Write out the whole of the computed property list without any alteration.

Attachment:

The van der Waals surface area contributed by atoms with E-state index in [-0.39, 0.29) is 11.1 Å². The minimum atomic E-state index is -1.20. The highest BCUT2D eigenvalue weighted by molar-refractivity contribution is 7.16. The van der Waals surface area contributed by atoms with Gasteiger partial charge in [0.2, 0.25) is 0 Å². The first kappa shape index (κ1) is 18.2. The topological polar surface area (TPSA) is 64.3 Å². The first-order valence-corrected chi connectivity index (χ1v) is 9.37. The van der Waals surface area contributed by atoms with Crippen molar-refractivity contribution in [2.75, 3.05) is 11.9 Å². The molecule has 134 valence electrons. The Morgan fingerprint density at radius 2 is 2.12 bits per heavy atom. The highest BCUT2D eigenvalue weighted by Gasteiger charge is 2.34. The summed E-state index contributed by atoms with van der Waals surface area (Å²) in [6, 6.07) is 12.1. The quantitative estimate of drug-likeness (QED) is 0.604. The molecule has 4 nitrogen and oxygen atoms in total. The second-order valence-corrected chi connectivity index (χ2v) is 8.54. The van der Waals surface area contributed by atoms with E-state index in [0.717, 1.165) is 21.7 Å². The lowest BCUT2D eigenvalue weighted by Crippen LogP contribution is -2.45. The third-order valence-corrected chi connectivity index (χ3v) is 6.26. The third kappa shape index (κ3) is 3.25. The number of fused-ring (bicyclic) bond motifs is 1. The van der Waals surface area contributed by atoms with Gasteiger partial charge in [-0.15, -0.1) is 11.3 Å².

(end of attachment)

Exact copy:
The van der Waals surface area contributed by atoms with E-state index in [-0.39, 0.29) is 11.1 Å². The minimum atomic E-state index is -1.20. The highest BCUT2D eigenvalue weighted by molar-refractivity contribution is 7.16. The van der Waals surface area contributed by atoms with Gasteiger partial charge in [0.2, 0.25) is 0 Å². The first kappa shape index (κ1) is 18.2. The topological polar surface area (TPSA) is 64.3 Å². The first-order valence-corrected chi connectivity index (χ1v) is 9.37. The van der Waals surface area contributed by atoms with Crippen molar-refractivity contribution in [2.75, 3.05) is 11.9 Å². The molecule has 134 valence electrons. The Morgan fingerprint density at radius 2 is 2.12 bits per heavy atom. The highest BCUT2D eigenvalue weighted by Gasteiger charge is 2.34. The summed E-state index contributed by atoms with van der Waals surface area (Å²) in [6, 6.07) is 12.1. The quantitative estimate of drug-likeness (QED) is 0.604. The molecule has 4 nitrogen and oxygen atoms in total. The second-order valence-corrected chi connectivity index (χ2v) is 8.54. The van der Waals surface area contributed by atoms with E-state index in [0.717, 1.165) is 21.7 Å². The lowest BCUT2D eigenvalue weighted by Crippen LogP contribution is -2.45. The third-order valence-corrected chi connectivity index (χ3v) is 6.26. The third kappa shape index (κ3) is 3.25. The number of fused-ring (bicyclic) bond motifs is 1. The van der Waals surface area contributed by atoms with Gasteiger partial charge in [-0.15, -0.1) is 11.3 Å².